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#51 — On Language ✍️

Friends! I couldn't start this newsletter without giving a huge and heartfelt shoutout to a few new P
Coffee Table Typography
#51 — On Language ✍️
By Coffee Table Typography • Issue #51 • View online
Friends! I couldn’t start this newsletter without giving a huge and heartfelt shoutout to a few new Patreon supporters: Jacqueline Jensen and Clay Gardner, you’re beautiful souls. Expect to get some pretty stickers soon 🙌 thank you for your support.
So many exciting updates in the type world; very recently, we’ve seen an incredible demo of how Variable Fonts’ axis work under the hood — super fun to play with. It’s also open source, which makes it an interesting app to learn from.
The Type Playbook also made its way into my favourite things this week, which I can’t recommend enough! The digital version is free and it’s a beautiful guide on how to use, and think about, typography. Quite likely to become the first reference I’ll hand out to anyone who asks how to learn more about type.
Just as exciting is Wakamai Fondue (a genius play on What Can My Font Do), which as you can see in this demo, is a fantastic way to peek into your font files and learn about every single character they have: character sets, kerning pairs, glyph details, OpenType… check it out online.
Somewhere on a train between Toronto and Montreal, I’m waving at you, signing off gently. 👋 Until next time,
— Ricardo

The Value of Multi-Typeface Design
We went in search of the world’s hardest language
I’ve stumbled upon this article by Andreas Larsen a while ago, after realising I knew nothing about Ethiopian language (and alphabet). Needless to say, you’re in for a treat.
The official language of Ethiopia is Amharic አማርኛ, at around 22 million native speakers. However, only about 0.0007% of the internet is in Amharic, which has just a few thousand articles on Wikipedia, for instance.
Andreas was raised in Ethiopia, so he wanted to build his own typeface in order to play a part. In fact, at the time he wrote this article in 2016, not even iOS supported Amharic out of the box:
If you don’t see an extra space or maybe some ��� above then it’s because no Amharic font is installed on your system. I’m especially disappointed in the fact that iOS9 still doesn’t support the language of the worlds 13th biggest country)
The characters are called fidäls, and here’s a snippet:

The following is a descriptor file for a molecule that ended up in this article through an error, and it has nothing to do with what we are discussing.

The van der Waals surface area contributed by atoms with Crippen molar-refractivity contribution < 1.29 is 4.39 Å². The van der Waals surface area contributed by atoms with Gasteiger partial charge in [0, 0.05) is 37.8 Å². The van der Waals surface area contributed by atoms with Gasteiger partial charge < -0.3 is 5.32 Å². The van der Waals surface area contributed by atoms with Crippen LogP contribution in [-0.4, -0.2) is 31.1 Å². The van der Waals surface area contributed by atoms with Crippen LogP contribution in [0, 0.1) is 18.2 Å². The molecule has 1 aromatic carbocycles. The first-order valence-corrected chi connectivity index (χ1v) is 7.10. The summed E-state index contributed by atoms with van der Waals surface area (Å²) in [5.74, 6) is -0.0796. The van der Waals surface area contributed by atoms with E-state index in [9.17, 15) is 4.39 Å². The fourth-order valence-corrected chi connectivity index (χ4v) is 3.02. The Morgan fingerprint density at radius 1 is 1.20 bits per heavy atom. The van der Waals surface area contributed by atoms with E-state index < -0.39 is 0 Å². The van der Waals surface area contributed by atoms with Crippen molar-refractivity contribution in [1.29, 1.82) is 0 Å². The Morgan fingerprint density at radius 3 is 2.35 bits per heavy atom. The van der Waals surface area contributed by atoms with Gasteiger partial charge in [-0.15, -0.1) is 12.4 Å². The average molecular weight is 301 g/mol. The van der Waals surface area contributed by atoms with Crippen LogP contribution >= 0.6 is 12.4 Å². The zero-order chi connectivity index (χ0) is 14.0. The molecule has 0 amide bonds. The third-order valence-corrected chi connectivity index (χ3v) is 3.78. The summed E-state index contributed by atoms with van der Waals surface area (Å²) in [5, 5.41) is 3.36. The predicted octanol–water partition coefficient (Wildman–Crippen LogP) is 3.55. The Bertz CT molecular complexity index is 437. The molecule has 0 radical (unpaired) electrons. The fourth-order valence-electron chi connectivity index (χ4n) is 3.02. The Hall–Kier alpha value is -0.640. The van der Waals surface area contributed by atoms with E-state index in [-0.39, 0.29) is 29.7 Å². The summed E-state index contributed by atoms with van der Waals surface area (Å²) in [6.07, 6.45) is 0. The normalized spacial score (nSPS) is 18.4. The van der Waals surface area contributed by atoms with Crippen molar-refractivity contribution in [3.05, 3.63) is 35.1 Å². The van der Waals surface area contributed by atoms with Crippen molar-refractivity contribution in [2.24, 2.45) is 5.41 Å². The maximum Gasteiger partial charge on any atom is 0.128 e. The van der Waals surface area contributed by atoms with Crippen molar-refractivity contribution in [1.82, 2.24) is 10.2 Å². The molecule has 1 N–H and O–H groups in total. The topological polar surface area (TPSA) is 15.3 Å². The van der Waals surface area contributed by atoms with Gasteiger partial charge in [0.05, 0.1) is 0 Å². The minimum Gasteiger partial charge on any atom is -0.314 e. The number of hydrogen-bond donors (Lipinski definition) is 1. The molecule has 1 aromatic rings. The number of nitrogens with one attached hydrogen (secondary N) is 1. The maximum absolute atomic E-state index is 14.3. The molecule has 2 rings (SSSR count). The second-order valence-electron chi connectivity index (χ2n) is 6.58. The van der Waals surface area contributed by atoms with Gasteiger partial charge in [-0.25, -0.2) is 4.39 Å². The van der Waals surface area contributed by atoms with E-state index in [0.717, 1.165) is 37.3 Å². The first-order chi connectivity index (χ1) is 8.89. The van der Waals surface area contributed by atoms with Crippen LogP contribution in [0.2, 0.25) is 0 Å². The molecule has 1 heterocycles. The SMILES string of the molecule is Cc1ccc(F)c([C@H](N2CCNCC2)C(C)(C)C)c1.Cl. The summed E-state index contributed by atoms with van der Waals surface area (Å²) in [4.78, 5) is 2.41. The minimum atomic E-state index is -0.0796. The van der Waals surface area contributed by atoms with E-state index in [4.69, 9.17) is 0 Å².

Amharic's glyphs
Amharic's glyphs
It looks like nothing I’ve seen, I’m ashamed to admit. All fidäls are consonant + vowel pairs and depending on how you count there are around 250 of them. Take a full moment to appreciate what it would have been like to grow up with Coca-Cola looking like this:
But let’s get back to fonts. According to Andreas,
The only latinised/modern version of the Amharic script I have found is Noto. I can’t say that much positive about it but note that some of the odd letters can be explained by the font being inspired by handwriting with a pencil and not a brush.
The two prettiest Amharic fonts are fairly calligraphic with high contrast and lots of detail. This is why e.g. Nyala is 444kb which is a lot for a font with 912 characters. In comparison, Gidole is currently 83kb and has 888 characters.
For more details, keep reading Andreas’ details on his font-making process. If you’re curious about the whole character set, you can view it here, too. I can’t resist leaving you with a snippet of what the numerals just like—just absolutely fascinating.
Numerals in Amharic
Numerals in Amharic
Numerals in A
Numerals in A
Numerals in Amharic
Numerals in Amharic
Numerals in Amharic
Numerals in Amharic
Typeface Du Jour ✍️
Geograph Design Information · Klim Type Foundry
Alternate characters for Geography
Alternate characters for Geography
On the Coffee Scene ☕️
3 Cheeky Coffee Cocktails from the London Coffee Festival
Did you enjoy this issue?
Coffee Table Typography

A love for words, letters, language—and coffee.
A digest of curated resources, articles and knowledge sharing about the beauty of typography; in design, on the web, or books.
You will read these over your morning cup of coffee, while the aromas of freshly ground beans are still in the air, quickly realising that words are beautiful and that you might need that second cup after all.

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With 💙 from Montreal, Canada